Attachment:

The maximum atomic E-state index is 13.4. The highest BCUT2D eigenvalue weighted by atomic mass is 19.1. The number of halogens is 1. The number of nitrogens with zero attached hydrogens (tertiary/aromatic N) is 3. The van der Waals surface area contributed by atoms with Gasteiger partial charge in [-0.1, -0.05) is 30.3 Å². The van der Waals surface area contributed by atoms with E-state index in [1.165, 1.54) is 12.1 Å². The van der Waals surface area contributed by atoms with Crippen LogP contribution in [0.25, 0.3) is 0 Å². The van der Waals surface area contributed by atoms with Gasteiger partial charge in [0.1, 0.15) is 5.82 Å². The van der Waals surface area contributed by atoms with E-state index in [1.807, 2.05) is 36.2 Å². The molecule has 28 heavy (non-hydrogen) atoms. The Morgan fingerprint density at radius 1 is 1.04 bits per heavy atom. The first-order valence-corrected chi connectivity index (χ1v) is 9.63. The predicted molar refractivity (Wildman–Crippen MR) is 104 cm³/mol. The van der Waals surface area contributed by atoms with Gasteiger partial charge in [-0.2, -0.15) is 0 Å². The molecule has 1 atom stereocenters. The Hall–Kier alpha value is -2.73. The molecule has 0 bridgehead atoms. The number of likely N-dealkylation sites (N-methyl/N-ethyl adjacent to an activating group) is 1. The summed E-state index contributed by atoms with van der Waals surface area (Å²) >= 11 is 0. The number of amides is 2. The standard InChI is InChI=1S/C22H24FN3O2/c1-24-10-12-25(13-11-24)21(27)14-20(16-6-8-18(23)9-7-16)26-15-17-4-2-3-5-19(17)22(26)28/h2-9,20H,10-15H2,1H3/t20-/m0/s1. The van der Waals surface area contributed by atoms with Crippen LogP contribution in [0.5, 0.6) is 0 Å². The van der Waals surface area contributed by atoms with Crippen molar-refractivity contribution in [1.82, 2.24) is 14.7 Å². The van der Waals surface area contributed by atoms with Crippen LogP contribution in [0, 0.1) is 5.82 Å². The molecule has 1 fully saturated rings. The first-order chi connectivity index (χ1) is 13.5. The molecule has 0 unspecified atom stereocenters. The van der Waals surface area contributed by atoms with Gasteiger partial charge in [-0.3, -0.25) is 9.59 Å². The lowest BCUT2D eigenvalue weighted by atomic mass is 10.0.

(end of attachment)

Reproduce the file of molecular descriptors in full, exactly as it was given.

The maximum atomic E-state index is 13.4. The highest BCUT2D eigenvalue weighted by atomic mass is 19.1. The number of halogens is 1. The number of nitrogens with zero attached hydrogens (tertiary/aromatic N) is 3. The van der Waals surface area contributed by atoms with Gasteiger partial charge in [-0.1, -0.05) is 30.3 Å². The van der Waals surface area contributed by atoms with E-state index in [1.165, 1.54) is 12.1 Å². The van der Waals surface area contributed by atoms with Crippen LogP contribution in [0.25, 0.3) is 0 Å². The van der Waals surface area contributed by atoms with Gasteiger partial charge in [0.1, 0.15) is 5.82 Å². The van der Waals surface area contributed by atoms with E-state index in [1.807, 2.05) is 36.2 Å². The molecule has 28 heavy (non-hydrogen) atoms. The Morgan fingerprint density at radius 1 is 1.04 bits per heavy atom. The first-order valence-corrected chi connectivity index (χ1v) is 9.63. The predicted molar refractivity (Wildman–Crippen MR) is 104 cm³/mol. The van der Waals surface area contributed by atoms with Gasteiger partial charge in [-0.2, -0.15) is 0 Å². The molecule has 1 atom stereocenters. The Hall–Kier alpha value is -2.73. The molecule has 0 bridgehead atoms. The number of likely N-dealkylation sites (N-methyl/N-ethyl adjacent to an activating group) is 1. The summed E-state index contributed by atoms with van der Waals surface area (Å²) >= 11 is 0. The number of amides is 2. The standard InChI is InChI=1S/C22H24FN3O2/c1-24-10-12-25(13-11-24)21(27)14-20(16-6-8-18(23)9-7-16)26-15-17-4-2-3-5-19(17)22(26)28/h2-9,20H,10-15H2,1H3/t20-/m0/s1. The van der Waals surface area contributed by atoms with Crippen LogP contribution in [0.5, 0.6) is 0 Å². The van der Waals surface area contributed by atoms with Crippen molar-refractivity contribution in [1.82, 2.24) is 14.7 Å². The van der Waals surface area contributed by atoms with Crippen LogP contribution in [0, 0.1) is 5.82 Å². The molecule has 1 fully saturated rings. The first-order chi connectivity index (χ1) is 13.5. The molecule has 0 unspecified atom stereocenters. The van der Waals surface area contributed by atoms with Gasteiger partial charge in [-0.3, -0.25) is 9.59 Å². The lowest BCUT2D eigenvalue weighted by atomic mass is 10.0.